Researchers have happened upon a clever new way to fool a notorious kiwi-killing predator - by using its own sense of smell against it.
Experiments by Auckland University and Landcare Research have revealed that stoats, the major killer of young kiwi chicks in the wild, are attracted to the smell of their two biggest enemies, cats and ferrets, raising the possibility of using their scent as a lure for traps.
It was a finding that surprised university doctoral student Patrick Garvey, who was expecting the stoats to be scared away by the smell of the larger predators, instead of being drawn to them.
This was because an earlier study he led had found captive wild stoats to be scared when cats or ferrets were near.
In the new study, food was placed in two locations where the scent of cats or ferrets was absent, and also in another area where scent was present.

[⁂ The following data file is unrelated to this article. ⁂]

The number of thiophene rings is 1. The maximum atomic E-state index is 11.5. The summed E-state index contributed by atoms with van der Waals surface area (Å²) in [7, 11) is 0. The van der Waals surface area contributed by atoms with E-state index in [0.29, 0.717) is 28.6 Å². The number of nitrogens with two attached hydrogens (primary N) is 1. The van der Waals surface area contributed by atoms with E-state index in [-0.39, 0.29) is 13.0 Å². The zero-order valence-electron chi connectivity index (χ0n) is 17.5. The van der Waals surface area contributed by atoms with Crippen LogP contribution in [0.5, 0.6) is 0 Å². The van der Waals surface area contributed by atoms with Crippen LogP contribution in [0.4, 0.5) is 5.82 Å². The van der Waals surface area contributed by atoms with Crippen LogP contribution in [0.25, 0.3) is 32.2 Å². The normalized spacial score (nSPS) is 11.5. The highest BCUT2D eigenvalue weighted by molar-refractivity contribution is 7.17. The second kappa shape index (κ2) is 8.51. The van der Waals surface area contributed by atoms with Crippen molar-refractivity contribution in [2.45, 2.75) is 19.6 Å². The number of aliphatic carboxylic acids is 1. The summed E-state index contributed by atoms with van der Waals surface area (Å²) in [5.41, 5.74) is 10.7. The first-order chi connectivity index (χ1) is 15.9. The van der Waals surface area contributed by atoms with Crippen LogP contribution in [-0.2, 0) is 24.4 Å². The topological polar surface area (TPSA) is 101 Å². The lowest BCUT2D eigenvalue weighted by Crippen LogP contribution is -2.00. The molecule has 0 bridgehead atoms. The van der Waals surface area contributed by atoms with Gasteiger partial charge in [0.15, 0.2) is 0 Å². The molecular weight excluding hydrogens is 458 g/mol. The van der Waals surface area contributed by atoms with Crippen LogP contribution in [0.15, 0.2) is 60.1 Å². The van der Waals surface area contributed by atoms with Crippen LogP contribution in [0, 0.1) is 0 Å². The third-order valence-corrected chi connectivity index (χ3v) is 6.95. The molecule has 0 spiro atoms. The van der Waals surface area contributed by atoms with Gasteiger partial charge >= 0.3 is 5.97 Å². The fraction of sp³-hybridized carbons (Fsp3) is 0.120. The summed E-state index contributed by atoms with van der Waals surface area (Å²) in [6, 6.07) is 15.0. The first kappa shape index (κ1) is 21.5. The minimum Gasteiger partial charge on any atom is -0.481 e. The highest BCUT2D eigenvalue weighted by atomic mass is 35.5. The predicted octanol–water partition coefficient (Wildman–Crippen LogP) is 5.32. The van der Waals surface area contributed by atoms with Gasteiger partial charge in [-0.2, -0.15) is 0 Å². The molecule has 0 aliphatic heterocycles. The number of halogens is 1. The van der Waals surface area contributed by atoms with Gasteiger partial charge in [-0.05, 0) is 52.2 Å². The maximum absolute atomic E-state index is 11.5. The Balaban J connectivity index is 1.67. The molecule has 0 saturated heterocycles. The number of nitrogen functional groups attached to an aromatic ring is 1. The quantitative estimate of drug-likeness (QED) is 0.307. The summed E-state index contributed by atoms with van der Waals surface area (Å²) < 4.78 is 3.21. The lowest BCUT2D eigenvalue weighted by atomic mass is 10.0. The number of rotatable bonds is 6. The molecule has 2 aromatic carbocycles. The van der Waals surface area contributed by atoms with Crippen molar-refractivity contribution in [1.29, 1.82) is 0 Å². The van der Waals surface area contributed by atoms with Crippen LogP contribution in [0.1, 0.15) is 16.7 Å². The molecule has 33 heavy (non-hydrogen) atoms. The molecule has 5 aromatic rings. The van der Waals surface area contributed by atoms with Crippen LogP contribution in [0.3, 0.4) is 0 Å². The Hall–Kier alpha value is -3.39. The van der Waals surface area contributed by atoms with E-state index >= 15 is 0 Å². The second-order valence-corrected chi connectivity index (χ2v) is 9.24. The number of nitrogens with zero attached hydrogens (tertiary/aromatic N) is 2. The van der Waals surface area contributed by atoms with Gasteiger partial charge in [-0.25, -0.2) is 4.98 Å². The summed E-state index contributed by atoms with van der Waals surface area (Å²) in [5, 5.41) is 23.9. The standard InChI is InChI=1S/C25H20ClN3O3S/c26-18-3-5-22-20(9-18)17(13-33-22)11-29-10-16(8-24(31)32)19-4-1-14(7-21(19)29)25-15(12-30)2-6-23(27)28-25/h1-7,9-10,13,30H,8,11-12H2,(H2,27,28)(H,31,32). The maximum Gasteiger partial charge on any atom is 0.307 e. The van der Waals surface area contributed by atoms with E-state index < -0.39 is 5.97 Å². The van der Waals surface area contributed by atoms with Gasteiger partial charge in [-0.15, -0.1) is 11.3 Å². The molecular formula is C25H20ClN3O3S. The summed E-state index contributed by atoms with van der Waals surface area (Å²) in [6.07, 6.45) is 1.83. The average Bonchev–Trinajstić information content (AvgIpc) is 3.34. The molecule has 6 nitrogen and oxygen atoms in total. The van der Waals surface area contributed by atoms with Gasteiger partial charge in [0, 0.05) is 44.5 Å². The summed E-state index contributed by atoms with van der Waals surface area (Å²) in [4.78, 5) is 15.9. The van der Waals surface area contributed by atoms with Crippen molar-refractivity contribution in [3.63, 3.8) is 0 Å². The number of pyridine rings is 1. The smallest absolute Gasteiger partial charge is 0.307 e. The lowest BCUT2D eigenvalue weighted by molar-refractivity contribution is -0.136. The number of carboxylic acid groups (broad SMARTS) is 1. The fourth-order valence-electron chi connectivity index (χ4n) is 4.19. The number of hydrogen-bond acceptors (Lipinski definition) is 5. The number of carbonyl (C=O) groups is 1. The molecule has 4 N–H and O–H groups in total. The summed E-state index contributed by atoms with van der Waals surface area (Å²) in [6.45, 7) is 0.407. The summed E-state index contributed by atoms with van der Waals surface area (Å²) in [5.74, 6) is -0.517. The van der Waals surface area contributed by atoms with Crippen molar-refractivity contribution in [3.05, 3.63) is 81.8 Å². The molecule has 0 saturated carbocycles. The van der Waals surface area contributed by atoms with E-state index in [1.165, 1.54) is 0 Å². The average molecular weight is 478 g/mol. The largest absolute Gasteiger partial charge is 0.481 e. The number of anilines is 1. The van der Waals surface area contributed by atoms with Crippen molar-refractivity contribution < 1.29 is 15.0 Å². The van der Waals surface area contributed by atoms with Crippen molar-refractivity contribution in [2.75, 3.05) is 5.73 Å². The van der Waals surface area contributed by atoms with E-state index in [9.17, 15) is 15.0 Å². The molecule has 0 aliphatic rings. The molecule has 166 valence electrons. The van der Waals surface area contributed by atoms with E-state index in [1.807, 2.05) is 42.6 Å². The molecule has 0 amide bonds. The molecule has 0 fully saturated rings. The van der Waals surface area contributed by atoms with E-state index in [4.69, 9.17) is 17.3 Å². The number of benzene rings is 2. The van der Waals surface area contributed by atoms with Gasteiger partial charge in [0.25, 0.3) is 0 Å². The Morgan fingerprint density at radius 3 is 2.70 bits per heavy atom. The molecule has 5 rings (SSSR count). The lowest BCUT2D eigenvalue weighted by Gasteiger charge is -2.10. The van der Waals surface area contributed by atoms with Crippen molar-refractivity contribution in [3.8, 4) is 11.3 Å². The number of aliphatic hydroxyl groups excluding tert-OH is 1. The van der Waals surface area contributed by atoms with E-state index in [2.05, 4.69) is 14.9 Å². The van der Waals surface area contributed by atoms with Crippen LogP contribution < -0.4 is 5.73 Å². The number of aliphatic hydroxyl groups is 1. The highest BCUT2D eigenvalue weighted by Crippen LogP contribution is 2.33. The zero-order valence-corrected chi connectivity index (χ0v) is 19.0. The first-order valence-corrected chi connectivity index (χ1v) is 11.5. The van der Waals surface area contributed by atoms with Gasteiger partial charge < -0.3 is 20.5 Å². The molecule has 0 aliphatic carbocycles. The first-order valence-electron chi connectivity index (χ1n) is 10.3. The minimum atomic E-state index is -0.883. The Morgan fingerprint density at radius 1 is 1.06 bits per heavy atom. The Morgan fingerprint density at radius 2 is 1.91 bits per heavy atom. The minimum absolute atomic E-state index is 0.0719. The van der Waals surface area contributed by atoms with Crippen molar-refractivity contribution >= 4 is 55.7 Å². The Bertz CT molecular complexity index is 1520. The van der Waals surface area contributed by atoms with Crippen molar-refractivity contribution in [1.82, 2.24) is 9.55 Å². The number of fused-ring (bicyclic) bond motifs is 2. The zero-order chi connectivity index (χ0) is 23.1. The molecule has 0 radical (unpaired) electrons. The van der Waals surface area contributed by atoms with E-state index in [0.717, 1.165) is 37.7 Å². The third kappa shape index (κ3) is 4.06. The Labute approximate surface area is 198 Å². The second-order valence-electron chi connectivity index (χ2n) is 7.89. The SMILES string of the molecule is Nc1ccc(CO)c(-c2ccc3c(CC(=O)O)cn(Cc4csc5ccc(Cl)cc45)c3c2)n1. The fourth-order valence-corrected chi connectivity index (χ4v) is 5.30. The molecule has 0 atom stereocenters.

Garvey found that in the area that smelled of predators, the food was actually eaten faster.
Despite the baffling finding, he felt the research represented an untapped area of predator control, effectively using mammals' tendencies to hunt by smell against them.
The ability of stoats and many other mammals to "eavesdrop" on the olfactory communication system of larger predators could be the beginning of the search to develop odour-based lures in pest trapping operations, he said.